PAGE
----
In antiquity the Etruscans were a people who lived in the area of Italy now known as Tuscany. The Romans called them Etrusci or Tusci. The Etruscans exerted enormous influence over Roman religion, art, architecture, and learning.
The ancient histories
The earliest account of the origins of the Etruscans was from Herodotus, the Father of History (Herodotus, I.94):
The Lydians have very nearly the same customs as the Greeks, with the exception that these last do not bring up their girls in the same way. So far as we have any knowledge, they were the first nation to introduce the use of gold and silver coin, and the first who sold goods by retail. They claim also the invention of all the games which are common to them with the Greeks. These they declare that they invented about the time when they colonised Tyrrhenia, an event of which they give the following account. In the days of Atys, the son of Manes, there was great scarcity through the whole land of Lydia. For some time the Lydians bore the affliction patiently, but finding that it did not pass away, they set to work to devise remedies for the evil. Various expedients were discovered by various persons; dice, and huckle-bones, and ball, and all such games were invented, except tables, the invention of which they do not claim as theirs. The plan adopted against the famine was to engage in games one day so entirely as not to feel any craving for food, and the next day to eat and abstain from games. In this way they passed eighteen years. Still the affliction continued and even became more grievous. So the king determined to divide the nation in half, and to make the two portions draw lots, the one to stay, the other to leave the land. He would continue to reign over those whose lot it should be to remain behind; the emigrants should have his son Tyrrhenus for their leader. The lot was cast, and they who had to emigrate went down to Smyrna, and built themselves ships, in which, after they had put on board all needful stores, they sailed away in search of new homes and better sustenance. After sailing past many countries they came to Umbria, where they built cities for themselves, and fixed their residence. Their former name of Lydians they laid aside, and called themselves after the name of the king’s son, who led the colony, Tyrrhenians.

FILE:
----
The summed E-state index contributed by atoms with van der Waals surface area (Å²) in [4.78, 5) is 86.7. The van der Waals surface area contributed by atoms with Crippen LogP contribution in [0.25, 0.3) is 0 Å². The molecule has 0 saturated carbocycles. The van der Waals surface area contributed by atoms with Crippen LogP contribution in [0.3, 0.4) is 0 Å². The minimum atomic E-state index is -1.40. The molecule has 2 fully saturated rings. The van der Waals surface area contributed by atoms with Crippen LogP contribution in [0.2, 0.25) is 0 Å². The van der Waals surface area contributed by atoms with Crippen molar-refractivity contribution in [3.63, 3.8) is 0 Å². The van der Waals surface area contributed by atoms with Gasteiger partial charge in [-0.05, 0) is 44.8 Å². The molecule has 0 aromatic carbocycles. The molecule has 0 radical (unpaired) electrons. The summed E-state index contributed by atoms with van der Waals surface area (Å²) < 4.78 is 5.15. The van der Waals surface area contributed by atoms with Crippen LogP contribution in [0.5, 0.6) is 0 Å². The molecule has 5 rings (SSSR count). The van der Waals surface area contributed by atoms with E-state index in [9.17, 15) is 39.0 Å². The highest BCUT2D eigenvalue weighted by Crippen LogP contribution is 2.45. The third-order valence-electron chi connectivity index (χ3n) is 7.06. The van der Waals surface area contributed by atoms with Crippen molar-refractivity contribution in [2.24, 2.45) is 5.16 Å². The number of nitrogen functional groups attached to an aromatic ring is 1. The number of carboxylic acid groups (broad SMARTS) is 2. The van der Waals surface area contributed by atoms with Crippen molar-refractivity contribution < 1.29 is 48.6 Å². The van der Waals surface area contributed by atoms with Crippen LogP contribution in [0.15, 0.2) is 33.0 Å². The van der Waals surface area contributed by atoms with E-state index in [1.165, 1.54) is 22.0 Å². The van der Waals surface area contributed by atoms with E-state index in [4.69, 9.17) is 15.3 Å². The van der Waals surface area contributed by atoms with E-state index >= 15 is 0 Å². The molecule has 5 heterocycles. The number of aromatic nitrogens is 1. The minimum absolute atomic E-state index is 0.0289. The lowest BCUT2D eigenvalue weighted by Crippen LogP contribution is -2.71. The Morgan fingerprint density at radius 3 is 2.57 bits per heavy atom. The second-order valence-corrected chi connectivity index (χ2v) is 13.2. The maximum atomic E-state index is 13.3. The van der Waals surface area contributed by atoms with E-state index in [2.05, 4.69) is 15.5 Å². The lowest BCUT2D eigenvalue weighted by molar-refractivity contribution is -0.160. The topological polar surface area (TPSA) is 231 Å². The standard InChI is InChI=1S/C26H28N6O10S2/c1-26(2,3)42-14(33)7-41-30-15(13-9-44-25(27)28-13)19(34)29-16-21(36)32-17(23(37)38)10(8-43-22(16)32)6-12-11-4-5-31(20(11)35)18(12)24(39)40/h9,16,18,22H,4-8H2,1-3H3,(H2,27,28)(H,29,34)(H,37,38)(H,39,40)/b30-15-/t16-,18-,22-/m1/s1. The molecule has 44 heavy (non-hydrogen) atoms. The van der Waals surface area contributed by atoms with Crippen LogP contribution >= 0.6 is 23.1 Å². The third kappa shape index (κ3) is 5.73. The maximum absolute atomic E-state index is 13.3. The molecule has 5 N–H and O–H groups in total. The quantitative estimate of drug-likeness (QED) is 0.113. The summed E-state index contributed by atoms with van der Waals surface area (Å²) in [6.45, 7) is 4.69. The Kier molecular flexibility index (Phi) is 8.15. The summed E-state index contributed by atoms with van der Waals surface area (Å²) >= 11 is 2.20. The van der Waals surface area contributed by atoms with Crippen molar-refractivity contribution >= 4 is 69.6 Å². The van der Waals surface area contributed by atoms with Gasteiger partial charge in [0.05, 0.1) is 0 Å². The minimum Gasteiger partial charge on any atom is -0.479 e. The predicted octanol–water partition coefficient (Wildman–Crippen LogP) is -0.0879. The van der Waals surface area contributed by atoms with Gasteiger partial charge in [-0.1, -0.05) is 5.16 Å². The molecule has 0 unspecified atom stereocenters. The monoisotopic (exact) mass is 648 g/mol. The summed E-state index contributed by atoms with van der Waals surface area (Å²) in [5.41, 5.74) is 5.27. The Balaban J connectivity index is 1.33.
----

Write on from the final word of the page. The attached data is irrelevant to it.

Tyrrhenians is what the Greeks called the Etruscans. Thucydides, interestingly, proposed a connection with Lemnos for the Etruscans (Thucydides: 4.109):
There is also a small Chalcidian element; but the greater number are Tyrrheno-Pelasgians once settled in Lemnos and Athens, and Bisaltians, Crestonians, and Edonians; the towns being all small ones.  Most of these came over to Brasidas; but Sane and Dium held out and saw their land ravaged by him and his army.
The geographer Strabo, possibly following Herodotus, also proposed a Lydian origin for the Etruscans (Strabo 5.2.2):